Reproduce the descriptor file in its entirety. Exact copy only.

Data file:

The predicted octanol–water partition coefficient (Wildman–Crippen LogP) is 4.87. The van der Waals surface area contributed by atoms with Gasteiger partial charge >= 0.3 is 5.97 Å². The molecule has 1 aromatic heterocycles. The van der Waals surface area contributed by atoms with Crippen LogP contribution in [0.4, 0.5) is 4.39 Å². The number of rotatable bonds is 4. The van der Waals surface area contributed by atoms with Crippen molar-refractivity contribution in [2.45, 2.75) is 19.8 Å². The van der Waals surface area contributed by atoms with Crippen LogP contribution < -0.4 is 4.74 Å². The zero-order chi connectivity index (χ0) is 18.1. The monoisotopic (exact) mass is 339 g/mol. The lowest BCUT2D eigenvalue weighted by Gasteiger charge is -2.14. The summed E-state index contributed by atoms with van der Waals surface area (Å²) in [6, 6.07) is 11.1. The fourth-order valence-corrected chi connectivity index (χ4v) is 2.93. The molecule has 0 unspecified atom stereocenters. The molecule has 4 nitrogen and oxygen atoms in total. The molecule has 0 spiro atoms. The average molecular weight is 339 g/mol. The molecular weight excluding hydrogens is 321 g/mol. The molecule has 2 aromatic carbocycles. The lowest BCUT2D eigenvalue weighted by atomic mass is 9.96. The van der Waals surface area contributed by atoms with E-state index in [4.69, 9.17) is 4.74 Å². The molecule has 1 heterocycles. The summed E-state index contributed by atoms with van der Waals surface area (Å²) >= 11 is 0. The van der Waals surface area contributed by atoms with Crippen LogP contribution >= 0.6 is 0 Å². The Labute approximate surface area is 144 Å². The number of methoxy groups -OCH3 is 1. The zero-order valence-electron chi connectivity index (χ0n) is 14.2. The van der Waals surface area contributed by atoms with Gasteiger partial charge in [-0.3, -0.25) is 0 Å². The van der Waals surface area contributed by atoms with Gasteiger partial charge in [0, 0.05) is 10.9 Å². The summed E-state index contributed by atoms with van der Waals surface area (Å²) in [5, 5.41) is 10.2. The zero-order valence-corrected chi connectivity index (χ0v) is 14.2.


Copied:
The predicted octanol–water partition coefficient (Wildman–Crippen LogP) is 4.87. The van der Waals surface area contributed by atoms with Gasteiger partial charge >= 0.3 is 5.97 Å². The molecule has 1 aromatic heterocycles. The van der Waals surface area contributed by atoms with Crippen LogP contribution in [0.4, 0.5) is 4.39 Å². The number of rotatable bonds is 4. The van der Waals surface area contributed by atoms with Crippen molar-refractivity contribution in [2.45, 2.75) is 19.8 Å². The van der Waals surface area contributed by atoms with Crippen LogP contribution < -0.4 is 4.74 Å². The zero-order chi connectivity index (χ0) is 18.1. The monoisotopic (exact) mass is 339 g/mol. The lowest BCUT2D eigenvalue weighted by Gasteiger charge is -2.14. The summed E-state index contributed by atoms with van der Waals surface area (Å²) in [6, 6.07) is 11.1. The fourth-order valence-corrected chi connectivity index (χ4v) is 2.93. The molecule has 0 unspecified atom stereocenters. The molecule has 4 nitrogen and oxygen atoms in total. The molecule has 0 spiro atoms. The average molecular weight is 339 g/mol. The molecular weight excluding hydrogens is 321 g/mol. The molecule has 2 aromatic carbocycles. The lowest BCUT2D eigenvalue weighted by atomic mass is 9.96. The van der Waals surface area contributed by atoms with E-state index in [4.69, 9.17) is 4.74 Å². The molecule has 1 heterocycles. The summed E-state index contributed by atoms with van der Waals surface area (Å²) >= 11 is 0. The van der Waals surface area contributed by atoms with Crippen LogP contribution >= 0.6 is 0 Å². The Labute approximate surface area is 144 Å². The number of methoxy groups -OCH3 is 1. The zero-order valence-electron chi connectivity index (χ0n) is 14.2. The van der Waals surface area contributed by atoms with Gasteiger partial charge in [-0.3, -0.25) is 0 Å². The van der Waals surface area contributed by atoms with Gasteiger partial charge in [0, 0.05) is 10.9 Å². The summed E-state index contributed by atoms with van der Waals surface area (Å²) in [5, 5.41) is 10.2. The zero-order valence-corrected chi connectivity index (χ0v) is 14.2.